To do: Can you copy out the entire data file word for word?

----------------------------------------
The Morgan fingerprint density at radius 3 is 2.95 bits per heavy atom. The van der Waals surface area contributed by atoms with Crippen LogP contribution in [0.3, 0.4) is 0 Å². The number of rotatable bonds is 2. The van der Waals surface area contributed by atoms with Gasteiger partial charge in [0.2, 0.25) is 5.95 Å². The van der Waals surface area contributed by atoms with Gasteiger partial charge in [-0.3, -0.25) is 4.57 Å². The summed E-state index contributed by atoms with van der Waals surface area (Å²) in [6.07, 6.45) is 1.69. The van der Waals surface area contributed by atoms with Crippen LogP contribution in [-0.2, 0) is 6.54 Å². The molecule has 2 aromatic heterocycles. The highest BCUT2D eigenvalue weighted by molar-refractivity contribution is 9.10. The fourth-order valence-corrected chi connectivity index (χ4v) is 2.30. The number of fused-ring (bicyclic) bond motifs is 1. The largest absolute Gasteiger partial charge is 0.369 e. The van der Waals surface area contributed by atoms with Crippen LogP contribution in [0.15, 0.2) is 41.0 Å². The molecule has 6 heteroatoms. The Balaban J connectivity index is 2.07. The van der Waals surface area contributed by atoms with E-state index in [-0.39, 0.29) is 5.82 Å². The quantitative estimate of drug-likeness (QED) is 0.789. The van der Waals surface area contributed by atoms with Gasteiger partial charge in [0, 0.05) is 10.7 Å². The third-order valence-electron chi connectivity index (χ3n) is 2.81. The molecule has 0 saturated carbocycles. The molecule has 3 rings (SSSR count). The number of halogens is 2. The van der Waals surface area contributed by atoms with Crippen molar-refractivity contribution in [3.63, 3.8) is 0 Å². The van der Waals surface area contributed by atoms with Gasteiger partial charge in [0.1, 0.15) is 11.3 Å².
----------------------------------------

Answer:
The Morgan fingerprint density at radius 3 is 2.95 bits per heavy atom. The van der Waals surface area contributed by atoms with Crippen LogP contribution in [0.3, 0.4) is 0 Å². The number of rotatable bonds is 2. The van der Waals surface area contributed by atoms with Gasteiger partial charge in [0.2, 0.25) is 5.95 Å². The van der Waals surface area contributed by atoms with Gasteiger partial charge in [-0.3, -0.25) is 4.57 Å². The summed E-state index contributed by atoms with van der Waals surface area (Å²) in [6.07, 6.45) is 1.69. The van der Waals surface area contributed by atoms with Crippen LogP contribution in [-0.2, 0) is 6.54 Å². The molecule has 2 aromatic heterocycles. The highest BCUT2D eigenvalue weighted by molar-refractivity contribution is 9.10. The fourth-order valence-corrected chi connectivity index (χ4v) is 2.30. The number of fused-ring (bicyclic) bond motifs is 1. The largest absolute Gasteiger partial charge is 0.369 e. The van der Waals surface area contributed by atoms with Crippen LogP contribution in [0.15, 0.2) is 41.0 Å². The molecule has 6 heteroatoms. The Balaban J connectivity index is 2.07. The van der Waals surface area contributed by atoms with E-state index in [-0.39, 0.29) is 5.82 Å². The quantitative estimate of drug-likeness (QED) is 0.789. The van der Waals surface area contributed by atoms with Gasteiger partial charge in [0, 0.05) is 10.7 Å². The third-order valence-electron chi connectivity index (χ3n) is 2.81. The molecule has 0 saturated carbocycles. The molecule has 3 rings (SSSR count). The number of halogens is 2. The van der Waals surface area contributed by atoms with Crippen molar-refractivity contribution in [3.63, 3.8) is 0 Å². The van der Waals surface area contributed by atoms with Gasteiger partial charge in [0.1, 0.15) is 11.3 Å².